Through NQC 2007, the INSP channel filmed the event live with a five or six camera crew; starting with NQC 2008 (last year), the Gospel Music Channel has been providing live video and recording the concerts for future airing.

Louisville Live has thirteen songs from the Booth Brothers’ three mainstage sets. The editing between songs was smooth enough that it’s not immediately evident where the cuts between different sets took place.

Unlike a number of groups which make live videos a showcase of every single song from their latest recording, the Booth Brothers make Louisville Live more a taste of what a live Booth Brothers concert would sound like. They mix songs from their main-label projects with songs from their table projects, and songs with full soundtracks with songs with a lighter piano-only accompaniment. (Southern Gospel piano soloist Roy Webb provided live piano accompaniment.)

The Booth Brothers are so good at what they do that it’s hard to isolate highlights. A slow song like “The Eyes of Jesus” is as much a high point as “Welcome to the Family”—and, in fact, “The Eyes of Jesus” got one of the strongest responses of the songs on the lineup. Greater Vision joining the Booth Brothers for “Still Feeling Fine” is a welcome addition to what one might find on a typical non-NQC live DVD.

There are a number of bonus features: A clip of highlights from the 2008 Singing News Fan Awards, a behind-the-scenes look at the Booth Brothers’ NQC week, and a video product pitch.

The Booth Brothers chose a strong assortment of songs to highlight, and there are no detracting audio or video flaws. So there’s really no reason not to give this project five stars.

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DVD Review: 1951 1958 Live (Blackwood Brothers Quartet)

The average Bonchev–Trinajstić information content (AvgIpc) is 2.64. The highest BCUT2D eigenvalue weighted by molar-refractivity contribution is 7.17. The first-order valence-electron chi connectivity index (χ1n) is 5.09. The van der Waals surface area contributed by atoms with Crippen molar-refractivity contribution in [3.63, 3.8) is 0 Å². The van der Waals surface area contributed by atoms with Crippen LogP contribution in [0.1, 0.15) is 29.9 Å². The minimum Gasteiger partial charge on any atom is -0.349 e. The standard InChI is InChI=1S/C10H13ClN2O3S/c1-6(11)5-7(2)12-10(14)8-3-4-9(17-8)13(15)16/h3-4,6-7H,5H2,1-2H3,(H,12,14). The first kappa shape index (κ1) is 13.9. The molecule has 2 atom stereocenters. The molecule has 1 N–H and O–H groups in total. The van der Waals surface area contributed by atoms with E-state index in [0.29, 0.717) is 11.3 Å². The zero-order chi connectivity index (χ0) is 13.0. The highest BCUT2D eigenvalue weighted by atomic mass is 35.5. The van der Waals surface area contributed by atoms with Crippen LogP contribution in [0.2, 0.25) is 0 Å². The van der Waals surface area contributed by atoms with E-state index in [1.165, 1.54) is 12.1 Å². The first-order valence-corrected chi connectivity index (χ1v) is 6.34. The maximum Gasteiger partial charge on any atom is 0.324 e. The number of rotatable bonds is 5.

Rating: 4 stars (of 5)

Song List: 1951 Blackwood Brothers Quartet: Rolling, Riding, Rocking; Swing Down Sweet Chariot; He Bought My Soul; Satisfied; It Is No Secret; Rock A My Soul. 1958 Blackwood Brothers Quartet: Never; No Tears in Heaven; I’m Happy and Free; Inside the Gate; I Don’t Mind; His Hands; He’s All That I Need; I’m Bound For That City; Jesus is Mine; Wonderful Savior.

Available from: Artist (Blackwood Brothers, on table).

* * *

1951 1958 Live is a 2006 DVD featuring footage of the pre and post plane crash Blackwood Brothers Quartet.

The DVD starts with a photo and video montage featuring footage of the group from the over seven decades it has been on the road.

The first segment of the video contains six songs featuring the group’s 1951 lineup, tenor Dan Huskey, lead James Blackwood, baritone R.W. Blackwood, bass Bill Lyles, and pianist Jackie Marshall. The video does have some specks, artifacts of 6-decade-old film but is surprisingly clear.

The 1958 footage features tenor Bill Shaw, lead James Blackwood, baritone Cecil Blackwood, bass J.D. Sumner, and pianist Wally Varner. The video also has some old film artifacts but is also quite clear. It appears that this may have been a segment recorded for television; unlike the 1951 segment, with the classic quartet 2-microphone setup, the 1958 segment has overhead mikes. On a number of songs (most notably “Inside the Gate”), the audio and video are out of sync enough that it isn’t clear whether the 1958 segments were the group singing along with a  separately recorded audio track or merely out of sync audio.

The songs do not appear in the order they are listed on the DVD cover; the song listing in this review reflects the actual order of the songs on the project.

The Blackwood Brothers have done the genre a service by reissueing this rare footage in a current format. This video is probably the closest modern-day Southern Gospel fans will ever be able to come to experiencing what it was like to see the Blackwood Brothers during this classic era.

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DVD Review: Live at First Baptist Orlando (Greater Vision)

gv_dvd_orlandoRating: 4 stars (of 5)

Song List: You Were Faithful Yesterday; I Want to Know that You Know; What a Beautiful Day; Little is Much; I’m Too Near Home; A Mighty Fortress is Our God; It Pays to Pray; You’re Not Forsaken; Better Hurry Up.

Available From: Artist.

* * *

Several months ago, Greater Vision recorded a live video at First Baptist Orlando; the DVD came out several weeks ago.